Goldman Sachs Affiliate Agrees To Pay $2 Million in Fines and Penalties Over Short-Sale Scheme Charges by NYSER and the SEC

NYSE Regulation Inc. and the Securities and Exchange Commission say that a clearing affiliate and prime broker of Goldman Sachs Group will pay $2 million in fines and penalties over its alleged role in an illegal short-sale trading scheme that was executed by Goldman Sachs customers through their accounts with the brokerage. Goldman Sachs Execution and Clearing, LP has not admitted to or denied any wrongdoing by agreeing to the censure. They are, however, agreeing to cease and desist from future violations.

The SEC charges that firm customers unlawfully sold securities short right before public offerings of the companies’ securities. It is accusing Goldman of violating the rules that mandate that brokers must mark sales short or long, while restricting stock loans on long sales. Both NYSER and SEC say that if Goldman had proper procedures in place, it would have discovered via its own records this illegal activity by its customers. Two Goldman customers have already settled SEC charges connected to their alleged participation in these activities.

SEC Chairman Christopher Cox told the U.S. Chamber of Commerce on the day of this announcement that the commission and its senior staff members are very concerned about abusive naked short-selling. He admitted that Regulation SHO had not properly addressed these issues and that the commission will now eliminate the regulation’s grandfather provision. Cox said that naked short-selling was connected to settlement and clearance systems and that the SEC would use technology to further deal with this issue. He said the action against Goldman was important.

The SEC says that customers used the firm’s REDI System (the automated trading system for broker dealers and their direct market-access) to make sell orders, which Goldman then executed as long sales. Customers, however, had sold the securities short and did not have the securities upon the settlement date. Goldman then delivered borrowed and proprietary securities to brokers so that the buyers could settle the customers “long sales.” Both NYSER and the SEC are in agreement that Goldman was unreasonable to rely on the customers’ representations that the offered securities belonged to them.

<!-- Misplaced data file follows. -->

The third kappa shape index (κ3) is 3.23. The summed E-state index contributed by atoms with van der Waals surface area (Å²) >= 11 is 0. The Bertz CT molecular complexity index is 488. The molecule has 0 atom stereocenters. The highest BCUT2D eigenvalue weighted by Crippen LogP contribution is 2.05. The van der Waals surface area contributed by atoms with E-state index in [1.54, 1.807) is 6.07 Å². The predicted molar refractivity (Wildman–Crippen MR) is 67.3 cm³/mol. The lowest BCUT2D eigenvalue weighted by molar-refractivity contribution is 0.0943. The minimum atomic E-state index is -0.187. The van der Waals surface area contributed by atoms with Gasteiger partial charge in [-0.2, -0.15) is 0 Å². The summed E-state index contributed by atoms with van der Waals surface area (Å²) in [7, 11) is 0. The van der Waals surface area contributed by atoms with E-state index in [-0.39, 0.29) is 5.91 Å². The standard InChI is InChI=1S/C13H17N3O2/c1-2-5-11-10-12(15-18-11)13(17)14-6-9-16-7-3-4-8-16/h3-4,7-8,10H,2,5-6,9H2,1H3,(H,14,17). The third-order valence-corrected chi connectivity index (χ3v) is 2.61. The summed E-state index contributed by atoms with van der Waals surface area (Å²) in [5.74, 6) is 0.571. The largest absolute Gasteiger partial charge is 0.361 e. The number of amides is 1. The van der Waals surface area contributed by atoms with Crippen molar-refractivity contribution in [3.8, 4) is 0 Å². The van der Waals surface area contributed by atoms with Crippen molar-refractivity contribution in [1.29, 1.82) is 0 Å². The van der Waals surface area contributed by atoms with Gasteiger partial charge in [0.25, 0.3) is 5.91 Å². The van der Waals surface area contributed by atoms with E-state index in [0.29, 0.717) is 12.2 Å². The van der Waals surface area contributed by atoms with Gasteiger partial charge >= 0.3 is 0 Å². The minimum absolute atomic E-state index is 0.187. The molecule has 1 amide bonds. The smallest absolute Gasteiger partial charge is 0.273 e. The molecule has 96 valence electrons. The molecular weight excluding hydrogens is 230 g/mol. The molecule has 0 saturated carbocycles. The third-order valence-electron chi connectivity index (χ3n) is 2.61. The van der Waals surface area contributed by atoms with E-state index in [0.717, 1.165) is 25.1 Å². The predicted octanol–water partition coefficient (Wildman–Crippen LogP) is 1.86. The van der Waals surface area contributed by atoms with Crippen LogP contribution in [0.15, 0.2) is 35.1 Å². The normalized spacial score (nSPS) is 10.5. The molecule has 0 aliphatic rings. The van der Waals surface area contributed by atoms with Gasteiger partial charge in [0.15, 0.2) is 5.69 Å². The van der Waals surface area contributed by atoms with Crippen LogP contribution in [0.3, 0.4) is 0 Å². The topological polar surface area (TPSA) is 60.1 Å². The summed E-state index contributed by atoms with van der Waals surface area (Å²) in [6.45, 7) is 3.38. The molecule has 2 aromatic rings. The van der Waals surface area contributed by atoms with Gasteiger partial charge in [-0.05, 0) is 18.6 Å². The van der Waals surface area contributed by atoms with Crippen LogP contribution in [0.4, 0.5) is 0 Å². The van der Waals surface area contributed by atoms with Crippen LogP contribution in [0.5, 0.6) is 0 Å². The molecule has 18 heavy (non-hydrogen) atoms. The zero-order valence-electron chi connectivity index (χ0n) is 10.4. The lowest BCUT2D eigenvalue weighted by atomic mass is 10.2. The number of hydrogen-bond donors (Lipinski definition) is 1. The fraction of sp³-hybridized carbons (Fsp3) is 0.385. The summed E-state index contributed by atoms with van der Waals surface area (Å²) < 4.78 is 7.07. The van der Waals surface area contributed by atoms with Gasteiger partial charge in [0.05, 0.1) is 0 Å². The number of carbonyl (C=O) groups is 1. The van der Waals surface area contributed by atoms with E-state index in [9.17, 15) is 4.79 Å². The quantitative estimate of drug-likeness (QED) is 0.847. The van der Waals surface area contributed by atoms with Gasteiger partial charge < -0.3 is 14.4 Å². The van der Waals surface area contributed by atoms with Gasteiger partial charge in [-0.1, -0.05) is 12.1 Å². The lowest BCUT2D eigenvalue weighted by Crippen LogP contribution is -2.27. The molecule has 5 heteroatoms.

SEC Enforcement Director Linda Chatman Thomsen says that brokers are not allowed to ignore obvious discrepancies of illegal trading by its customers even though the latter now has direct market access platforms that let brokers execute bigger volumes of trade more efficiently and rapidly for customers. The SEC says that brokers are mandated to investigate a customer’s trading activities if significant disparities indicate that a customer may be lying to a broker about its representations.

NYSER Executive Vice President of Enforcement Susan Merrill says that blind reliance on customer representations that a sale is long when securities are being sold is not appropriate if a firm sees evidence of short selling.

The SEC says that since March 2000, patterns of trading by the customers and Goldman’s own records indicated that the customers were selling securities short and violating the 1934 Securities Exchange Act Rule 105 and Rule 10a-1(a). Goldman’s records, according to the SEC, also indicate that customers covered their short positions with securities they bought in follow-on and secondary offerings after the sales. The SEC says that Goldman could have noticed these trading disparities if they had the proper procedures in place to do so. NYSER says Goldman neglected to reasonably supervise its business activities.

Over the years, Shepherd Smith and Edwards has represented thousands of investors who have lost investments because of the inappropriate actions of stockbrokers and their firms. Contact Shepherd Smith Edwards & Kantas LTD LLP for your free consultation.

Related Web Resources:
SEC Administrative Order (PDF)

Goldman Sachs Execution and Clearing

Securities Exchange Act of 1934